Tuesday, March 13, 2012

The phaeton

In the occasional series about modes of transport, we can’t ignore the phaeton. It was introduced in the second quarter of the eighteenth century and it remained a firm favourite with a certain set right up to the popularity of the train.
In fact, it was the smart man-about-town’s sports car, his Aston Martin DBS, his Porsche 911, his Ferrari 458. Young men would discuss the merits of various models, they’d have special paint jobs applied, and they’d vie for the finest horses to draw the speed machine.
Oh yes, and a few daring women had them, too.
The top of the range was the high perch phaeton. It kept off the mud, kept the driver so high up he could look down on everyone else, and it was tricky to drive. You can almost hear the Regency buck in White’s Club, “I swear, Carruthers, I went around that corner so fast the wheels left the ground.”
They had a club for particularly daring drivers in the early nineteenth century – the Four Horse Club. The regalia, in effect an old school tie before old school ties existed, was particularly garish, blue and yellow. They would race their vehicles, be it the four wheeled phaeton or the two wheeled curricle, or a different variation on the fashionable car.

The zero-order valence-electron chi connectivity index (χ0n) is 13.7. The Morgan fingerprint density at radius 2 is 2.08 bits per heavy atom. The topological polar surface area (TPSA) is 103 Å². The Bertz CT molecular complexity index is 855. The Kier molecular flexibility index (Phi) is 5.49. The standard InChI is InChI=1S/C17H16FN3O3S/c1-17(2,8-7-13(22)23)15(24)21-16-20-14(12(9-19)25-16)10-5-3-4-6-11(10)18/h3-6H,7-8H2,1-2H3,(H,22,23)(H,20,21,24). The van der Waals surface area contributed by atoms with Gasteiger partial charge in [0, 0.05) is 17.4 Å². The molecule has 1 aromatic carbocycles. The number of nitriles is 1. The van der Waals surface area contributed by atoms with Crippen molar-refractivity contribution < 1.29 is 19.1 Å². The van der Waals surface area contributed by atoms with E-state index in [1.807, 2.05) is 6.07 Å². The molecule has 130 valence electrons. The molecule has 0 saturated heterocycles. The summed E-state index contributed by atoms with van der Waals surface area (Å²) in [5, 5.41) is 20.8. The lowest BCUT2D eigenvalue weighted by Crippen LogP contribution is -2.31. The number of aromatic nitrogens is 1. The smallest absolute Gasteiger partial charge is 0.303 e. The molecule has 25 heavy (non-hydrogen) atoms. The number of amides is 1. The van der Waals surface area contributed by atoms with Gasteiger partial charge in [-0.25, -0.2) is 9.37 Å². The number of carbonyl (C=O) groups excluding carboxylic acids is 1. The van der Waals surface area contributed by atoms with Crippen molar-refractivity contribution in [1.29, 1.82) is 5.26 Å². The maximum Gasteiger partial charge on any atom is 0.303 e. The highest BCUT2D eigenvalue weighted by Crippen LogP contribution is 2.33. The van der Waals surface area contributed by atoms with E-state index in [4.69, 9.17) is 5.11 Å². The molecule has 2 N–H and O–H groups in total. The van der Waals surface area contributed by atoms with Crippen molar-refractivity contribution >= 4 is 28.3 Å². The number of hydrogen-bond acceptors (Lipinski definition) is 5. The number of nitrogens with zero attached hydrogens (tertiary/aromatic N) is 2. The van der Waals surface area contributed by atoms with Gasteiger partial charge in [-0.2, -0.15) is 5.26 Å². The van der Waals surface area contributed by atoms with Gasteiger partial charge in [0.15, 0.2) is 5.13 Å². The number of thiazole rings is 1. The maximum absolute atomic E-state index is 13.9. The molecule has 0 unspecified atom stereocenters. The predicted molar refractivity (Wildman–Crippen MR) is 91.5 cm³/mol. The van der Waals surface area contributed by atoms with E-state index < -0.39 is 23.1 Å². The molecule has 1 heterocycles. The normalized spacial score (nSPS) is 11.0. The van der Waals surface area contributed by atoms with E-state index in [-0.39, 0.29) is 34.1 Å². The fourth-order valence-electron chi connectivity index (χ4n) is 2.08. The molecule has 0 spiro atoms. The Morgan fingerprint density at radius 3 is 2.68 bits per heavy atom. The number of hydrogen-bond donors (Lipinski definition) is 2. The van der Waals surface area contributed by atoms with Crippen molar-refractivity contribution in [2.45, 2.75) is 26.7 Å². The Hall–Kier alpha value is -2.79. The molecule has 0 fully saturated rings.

Ladies had fashions too. The whips of the day would take a fortunate woman in his carriage in the park, one of the few places they could have relative privacy in the full sight of society, although there would usually be a boy or small man, a “tiger” up behind, to attend to his lordship’s needs, should a need arrive. He could walk the horses while his master showed his charming young guest a particularly pleasant clump of daffodils or bluebells a little off the beaten path, or he could take messages. Or pick up shopping without his lordship having the necessity of getting down himself.
It does look a particularly attractive vehicle, and of course there are still examples today for us to admire. But no more races from London to Bath. It’s a shame. We have the annual vintage car rally, so a race of the carriages that were developed at the height of the carriage era would be fun, wouldn’t it?

1 comment:

Hazel Gaynor said...

Fascinating stuff - that would certainly get the neighbours talking if we rolled up in that! Love seeing and reading about these forgotten parts of our culture.